Iannelli, P. (2009) Inertial manifolds in biological systems. Doctoral thesis, UCL (University College London).
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The focus of this thesis is biological systems whose dynamics present an interesting feature: only some dimensions drive the whole system. In our examples, the dynamics is expressed as ODEs, such that the ith equation depends on all the variables xi = f (x1,...,xi,xi+1,...), so that they cannot be solved by classical methods. The authors in the literature found that one could express the variable of order bigger than N as a function of the first N variables, thus closing the differential equations; the approximations obtained were exponentially close to the nonapproximated result. In Nonlinear Dynamics, such functions are called Inertial Manifolds. They are defined as manifolds that are invariant under the flow of the dynamical system, and attract all trajectories exponentially. The first example gives rise to a generalisation of a theorem which, in the literature, is proved for the PDE u= -Au + V(u). We prove existence for the most general case u= -A(u)u + V(u) and consider the validity of the results for the biological parameters. We also present a theoretical discussion, by providing examples. The second example arises from Statistics applied to population biology. The infinite number of differential equations for the moments are approximated using a Moment Closure technique, that is expressing moments of order higher than N as a function of the first moments, generally using the function valid for the normal distribution. The example shows exceptional approximation. Though this technique is often used, there is no complete mathematical justification. We examine the relation between the Moment Closure technique and Inertial Manifolds. We prove that the approximated system can be seen as a perturbation of the original system, that it admits an Inertial Manifold, which is close to the original one for \epsilon \rightarrow 0 and t \rightarrow \infty.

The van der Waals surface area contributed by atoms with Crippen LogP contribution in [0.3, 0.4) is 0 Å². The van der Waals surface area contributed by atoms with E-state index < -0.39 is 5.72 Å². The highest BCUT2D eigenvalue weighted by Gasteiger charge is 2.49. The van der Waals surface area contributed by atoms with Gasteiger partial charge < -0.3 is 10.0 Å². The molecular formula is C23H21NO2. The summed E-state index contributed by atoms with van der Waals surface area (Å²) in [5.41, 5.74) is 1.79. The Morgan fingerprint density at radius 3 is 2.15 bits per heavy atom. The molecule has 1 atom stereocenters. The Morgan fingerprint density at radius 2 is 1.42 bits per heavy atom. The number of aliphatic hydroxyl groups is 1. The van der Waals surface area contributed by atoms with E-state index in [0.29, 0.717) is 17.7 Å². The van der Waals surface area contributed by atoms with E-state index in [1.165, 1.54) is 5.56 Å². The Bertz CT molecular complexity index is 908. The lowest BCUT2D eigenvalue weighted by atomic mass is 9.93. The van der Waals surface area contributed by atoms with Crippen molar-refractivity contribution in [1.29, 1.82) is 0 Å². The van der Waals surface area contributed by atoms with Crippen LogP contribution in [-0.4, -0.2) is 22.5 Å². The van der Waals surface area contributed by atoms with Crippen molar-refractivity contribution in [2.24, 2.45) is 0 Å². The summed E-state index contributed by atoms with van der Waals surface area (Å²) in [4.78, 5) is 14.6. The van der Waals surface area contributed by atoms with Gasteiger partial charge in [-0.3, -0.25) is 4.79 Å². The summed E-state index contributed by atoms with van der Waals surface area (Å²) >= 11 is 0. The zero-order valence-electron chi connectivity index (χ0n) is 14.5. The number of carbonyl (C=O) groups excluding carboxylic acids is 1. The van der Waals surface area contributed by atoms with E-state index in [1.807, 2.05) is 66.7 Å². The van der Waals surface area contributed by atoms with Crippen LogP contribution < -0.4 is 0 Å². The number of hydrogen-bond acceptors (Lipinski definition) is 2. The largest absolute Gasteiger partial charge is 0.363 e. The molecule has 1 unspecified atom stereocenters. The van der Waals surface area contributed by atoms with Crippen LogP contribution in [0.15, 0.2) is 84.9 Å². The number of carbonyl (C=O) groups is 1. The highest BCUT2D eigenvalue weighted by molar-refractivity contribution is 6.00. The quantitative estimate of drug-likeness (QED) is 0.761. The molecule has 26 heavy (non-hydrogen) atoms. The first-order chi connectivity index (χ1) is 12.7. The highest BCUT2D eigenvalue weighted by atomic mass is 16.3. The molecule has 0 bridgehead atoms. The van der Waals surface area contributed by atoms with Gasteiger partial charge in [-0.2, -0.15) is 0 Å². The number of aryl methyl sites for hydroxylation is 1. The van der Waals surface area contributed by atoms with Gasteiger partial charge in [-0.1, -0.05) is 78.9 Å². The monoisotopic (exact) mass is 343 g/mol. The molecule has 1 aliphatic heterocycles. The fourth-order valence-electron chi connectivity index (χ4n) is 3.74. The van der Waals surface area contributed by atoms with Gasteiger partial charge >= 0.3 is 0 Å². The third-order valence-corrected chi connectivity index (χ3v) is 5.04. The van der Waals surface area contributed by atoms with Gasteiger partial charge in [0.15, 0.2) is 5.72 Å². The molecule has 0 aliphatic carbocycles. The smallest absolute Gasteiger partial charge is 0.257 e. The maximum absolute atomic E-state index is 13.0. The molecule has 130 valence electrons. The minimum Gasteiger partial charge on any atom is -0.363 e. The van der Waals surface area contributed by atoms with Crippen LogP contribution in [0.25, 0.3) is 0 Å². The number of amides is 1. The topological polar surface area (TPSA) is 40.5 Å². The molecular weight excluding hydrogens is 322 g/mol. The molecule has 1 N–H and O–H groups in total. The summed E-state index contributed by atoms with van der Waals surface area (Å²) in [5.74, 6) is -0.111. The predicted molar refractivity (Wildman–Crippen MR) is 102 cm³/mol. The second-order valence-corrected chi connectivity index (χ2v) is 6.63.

|Title:||Inertial manifolds in biological systems|
|Open access status:||An open access version is available from UCL Discovery|
|Additional information:||The abstract contains LaTex text. Please see the attached PDF for rendered equations.|
|UCL classification:||UCL > School of BEAMS > Faculty of Maths and Physical Sciences > Mathematics|
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